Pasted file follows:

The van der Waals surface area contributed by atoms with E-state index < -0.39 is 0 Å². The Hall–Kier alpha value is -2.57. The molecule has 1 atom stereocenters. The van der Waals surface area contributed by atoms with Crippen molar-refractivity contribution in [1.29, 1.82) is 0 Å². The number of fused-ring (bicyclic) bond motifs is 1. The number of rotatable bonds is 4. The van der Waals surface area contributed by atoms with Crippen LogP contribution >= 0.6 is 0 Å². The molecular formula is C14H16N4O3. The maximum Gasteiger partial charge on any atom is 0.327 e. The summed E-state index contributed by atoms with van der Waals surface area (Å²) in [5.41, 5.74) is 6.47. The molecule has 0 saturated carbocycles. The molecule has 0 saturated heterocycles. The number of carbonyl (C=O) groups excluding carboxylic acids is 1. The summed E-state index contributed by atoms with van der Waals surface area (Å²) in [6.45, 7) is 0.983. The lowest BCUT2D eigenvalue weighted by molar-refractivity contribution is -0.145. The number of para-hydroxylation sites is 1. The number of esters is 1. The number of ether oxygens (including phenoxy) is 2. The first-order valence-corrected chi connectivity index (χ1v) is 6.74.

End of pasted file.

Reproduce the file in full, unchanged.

The van der Waals surface area contributed by atoms with E-state index < -0.39 is 0 Å². The Hall–Kier alpha value is -2.57. The molecule has 1 atom stereocenters. The van der Waals surface area contributed by atoms with Crippen molar-refractivity contribution in [1.29, 1.82) is 0 Å². The number of fused-ring (bicyclic) bond motifs is 1. The number of rotatable bonds is 4. The van der Waals surface area contributed by atoms with Crippen LogP contribution >= 0.6 is 0 Å². The molecular formula is C14H16N4O3. The maximum Gasteiger partial charge on any atom is 0.327 e. The summed E-state index contributed by atoms with van der Waals surface area (Å²) in [5.41, 5.74) is 6.47. The molecule has 0 saturated carbocycles. The molecule has 0 saturated heterocycles. The number of carbonyl (C=O) groups excluding carboxylic acids is 1. The summed E-state index contributed by atoms with van der Waals surface area (Å²) in [6.45, 7) is 0.983. The lowest BCUT2D eigenvalue weighted by molar-refractivity contribution is -0.145. The number of para-hydroxylation sites is 1. The number of esters is 1. The number of ether oxygens (including phenoxy) is 2. The first-order valence-corrected chi connectivity index (χ1v) is 6.74.